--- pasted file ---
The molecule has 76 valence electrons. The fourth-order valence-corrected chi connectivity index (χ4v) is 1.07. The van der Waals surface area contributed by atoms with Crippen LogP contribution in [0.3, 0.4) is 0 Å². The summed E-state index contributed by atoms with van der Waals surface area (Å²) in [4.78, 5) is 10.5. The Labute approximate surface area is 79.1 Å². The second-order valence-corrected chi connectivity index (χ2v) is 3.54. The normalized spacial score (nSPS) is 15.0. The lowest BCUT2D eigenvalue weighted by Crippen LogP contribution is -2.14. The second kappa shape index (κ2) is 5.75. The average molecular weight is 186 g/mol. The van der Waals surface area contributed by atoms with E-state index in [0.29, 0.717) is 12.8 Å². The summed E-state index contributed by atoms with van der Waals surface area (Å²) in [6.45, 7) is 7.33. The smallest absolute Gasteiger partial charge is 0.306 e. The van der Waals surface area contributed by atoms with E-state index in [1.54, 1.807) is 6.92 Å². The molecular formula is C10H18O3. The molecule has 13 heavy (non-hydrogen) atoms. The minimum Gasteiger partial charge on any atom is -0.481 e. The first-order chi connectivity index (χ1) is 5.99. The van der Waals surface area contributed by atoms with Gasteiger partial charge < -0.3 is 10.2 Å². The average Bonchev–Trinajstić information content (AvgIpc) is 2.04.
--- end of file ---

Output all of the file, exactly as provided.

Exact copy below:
The molecule has 76 valence electrons. The fourth-order valence-corrected chi connectivity index (χ4v) is 1.07. The van der Waals surface area contributed by atoms with Crippen LogP contribution in [0.3, 0.4) is 0 Å². The summed E-state index contributed by atoms with van der Waals surface area (Å²) in [4.78, 5) is 10.5. The Labute approximate surface area is 79.1 Å². The second-order valence-corrected chi connectivity index (χ2v) is 3.54. The normalized spacial score (nSPS) is 15.0. The lowest BCUT2D eigenvalue weighted by Crippen LogP contribution is -2.14. The second kappa shape index (κ2) is 5.75. The average molecular weight is 186 g/mol. The van der Waals surface area contributed by atoms with E-state index in [0.29, 0.717) is 12.8 Å². The summed E-state index contributed by atoms with van der Waals surface area (Å²) in [6.45, 7) is 7.33. The smallest absolute Gasteiger partial charge is 0.306 e. The van der Waals surface area contributed by atoms with E-state index in [1.54, 1.807) is 6.92 Å². The molecular formula is C10H18O3. The molecule has 13 heavy (non-hydrogen) atoms. The minimum Gasteiger partial charge on any atom is -0.481 e. The first-order chi connectivity index (χ1) is 5.99. The van der Waals surface area contributed by atoms with Gasteiger partial charge < -0.3 is 10.2 Å². The average Bonchev–Trinajstić information content (AvgIpc) is 2.04.